Stay on Bump Stock Ban Enforcement against Plaintiffs Requested from Supreme Court

Slidefire Solutions Bump Fire Stock Assembled
Stay on Bump Stock Ban Enforcement against Plaintiffs Requested from Supreme Court

U.S.A. – -( An application to stay implementation and enforcement of the “bump stock” ban was filed Tuesday in the Supreme Court by attorneys for the appellants in the consolidated case of Guedes et al., v. Bureau of Alcohol, Tobacco, Firearms and Explosives, et al.  The request to Chief Justice John Roberts, as Circuit Justice for the United States Court of Appeals for the District of Columbia Circuit (who in March denied an emergency stay application), asks for a ruling “until the resolution of a forthcoming petition for writ of certiorari, and any subsequent proceedings, in this case.”

“Today’s application asks to put a hold on the agency’s Final Rule,” attorney Stephen Stamboulieh, one of the counsels for applicants, explained to AmmoLand Shooting Sports News. “Because the Circuit Court’s majority and the District Court both incorrectly relied on the Chevron doctrine, we believe the Supreme Court needs to weigh in and clarify whether the application of Chevron really applies to a criminal statute.

“We believe Judge Henderson [the dissenting Judge in the United States Court of Appeals for the District of Columbia Circuit — DC] reached the right conclusion that the ATF exceeded its statutory authority in expanding the definition of machinegun, and we are hopeful that the Supreme Court gives this case the attention it deserves,” Stamboulieh declared.

To clarify, as defined by Cornell Law School, “A writ of certiorari orders a lower court to deliver its record in a case so that the higher court may review it. The U.S. Supreme Court uses certiorari to select most of the cases it hears.” Simply put, Tuesday’s application asks for a stay until a petition is filed with the Court and a decision to hear the case is rendered.

Likewise, many will be unfamiliar with the term “Chevron deference.” Again per Cornell, “the Supreme Court set forth a legal test as to when the court should defer to the agency’s answer or interpretation, holding that such judicial deference is appropriate where the agency’s answer was not unreasonable, so long as the Congress had not spoken directly to the precise issue at question.”

As plaintiffs have argued, and as the application again points out:

“Despite the government expressly and repeatedly rejecting Chevron deference, and having never invoked such deference in the district court or the court of appeals, the court of appeals nonetheless determined that Chevron could not be waived, that it applied to the interpretation of the criminal statute in this case, that the statute was ambiguous, and that the government’s reading was an acceptable interpretation of the ambiguous statutory language.”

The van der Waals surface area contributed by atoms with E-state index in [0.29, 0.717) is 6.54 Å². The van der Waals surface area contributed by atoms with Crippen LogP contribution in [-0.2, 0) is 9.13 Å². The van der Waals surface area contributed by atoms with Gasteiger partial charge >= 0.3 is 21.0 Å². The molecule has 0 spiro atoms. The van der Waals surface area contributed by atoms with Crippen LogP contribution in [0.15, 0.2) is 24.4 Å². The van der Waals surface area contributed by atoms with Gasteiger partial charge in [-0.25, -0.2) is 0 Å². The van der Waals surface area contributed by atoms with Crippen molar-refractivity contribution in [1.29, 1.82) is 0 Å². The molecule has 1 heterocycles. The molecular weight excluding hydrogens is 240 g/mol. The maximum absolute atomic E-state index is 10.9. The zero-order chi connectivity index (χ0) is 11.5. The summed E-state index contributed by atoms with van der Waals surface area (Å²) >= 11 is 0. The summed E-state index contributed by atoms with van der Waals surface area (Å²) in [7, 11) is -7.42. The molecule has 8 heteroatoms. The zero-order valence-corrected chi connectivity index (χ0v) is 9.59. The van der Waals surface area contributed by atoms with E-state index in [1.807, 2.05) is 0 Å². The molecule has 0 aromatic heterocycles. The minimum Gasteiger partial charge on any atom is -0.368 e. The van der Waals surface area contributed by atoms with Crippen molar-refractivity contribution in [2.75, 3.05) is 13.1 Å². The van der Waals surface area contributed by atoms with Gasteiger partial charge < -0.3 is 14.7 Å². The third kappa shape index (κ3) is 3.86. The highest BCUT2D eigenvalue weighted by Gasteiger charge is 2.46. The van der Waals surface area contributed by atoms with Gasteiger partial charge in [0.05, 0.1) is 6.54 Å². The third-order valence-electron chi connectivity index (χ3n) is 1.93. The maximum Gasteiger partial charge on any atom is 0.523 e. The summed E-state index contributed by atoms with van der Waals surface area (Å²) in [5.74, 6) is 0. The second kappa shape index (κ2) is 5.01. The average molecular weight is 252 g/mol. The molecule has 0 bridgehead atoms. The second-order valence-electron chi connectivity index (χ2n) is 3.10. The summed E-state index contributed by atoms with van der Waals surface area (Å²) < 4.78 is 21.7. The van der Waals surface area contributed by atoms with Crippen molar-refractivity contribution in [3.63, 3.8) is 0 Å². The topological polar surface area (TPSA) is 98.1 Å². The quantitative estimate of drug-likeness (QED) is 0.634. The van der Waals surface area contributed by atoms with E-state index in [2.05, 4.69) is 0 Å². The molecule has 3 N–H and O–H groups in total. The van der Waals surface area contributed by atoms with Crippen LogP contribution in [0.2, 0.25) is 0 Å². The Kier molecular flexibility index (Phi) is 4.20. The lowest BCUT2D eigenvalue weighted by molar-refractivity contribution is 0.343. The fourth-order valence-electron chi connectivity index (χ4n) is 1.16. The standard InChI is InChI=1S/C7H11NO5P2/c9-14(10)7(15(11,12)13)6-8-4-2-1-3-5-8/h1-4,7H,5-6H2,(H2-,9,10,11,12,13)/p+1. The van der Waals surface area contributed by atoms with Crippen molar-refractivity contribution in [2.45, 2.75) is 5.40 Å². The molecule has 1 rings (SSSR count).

The insistence that “Chevron review does not apply to a statute/rule with criminal sanctions” comes from the opinion of DC Circuit Judge Karen LeCraft Henderson, in her dissension-in-part with the April 1 order [Also included as “Attachment A” in the above-linked application — DC].

“Like countless other Americans, I can think of little legitimate use for a bump stock,” Judge Henderson wrote. “That thought, however, has nothing to do with the legality of the Bump Stock Rule. For the reasons detailed supra, I believe the Bump Stock Rule expands the statutory definition of “machinegun” and is therefore ultra vires [beyond ATF’s legal power or authority — DC]. In my view, the plaintiffs are likely to succeed on the merits of their challenge and I would grant them preliminary injunctive relief.”

Henderson also showed the flaws in the rationale for changing the definition providing a unique argument.

“[A]wkward syntax does not equal ambiguity, as illustrated by the lost art of diagramming,” she wrote, and then provided the proof:

Words and structure have meaning.

At this point, resubmitting the case to the DC Circuit for an en banc (full court) review remains an option, and the application was submitted to SCOTUS to continue the stay pending submission of a petition for writ of certiorari. If and when that happens, all the High Court need do to uphold the ban is…nothing. They can refuse to hear the case and not even give a reason why if they feel like it. On the other hand, they can agree to hear the case, at which point gun owners will find out if their optimism in a perceived 5-4 advantage has been justified.


  • See key related filings and events at the Firearms Policy Collation website.
  • Disclosure: Attorney Stamboulieh represents me in this and several other matters.

UPDATE:  The Supreme Court has denied the latest stay application.

About David Codrea:David Codrea

David Codrea is the winner of multiple journalist awards for investigating/defending the RKBA and a long-time gun owner rights advocate who defiantly challenges the folly of citizen disarmament. He blogs at “The War on Guns: Notes from the Resistance,” is a regularly featured contributor to Firearms News, and posts on Twitter: @dcodrea and Facebook.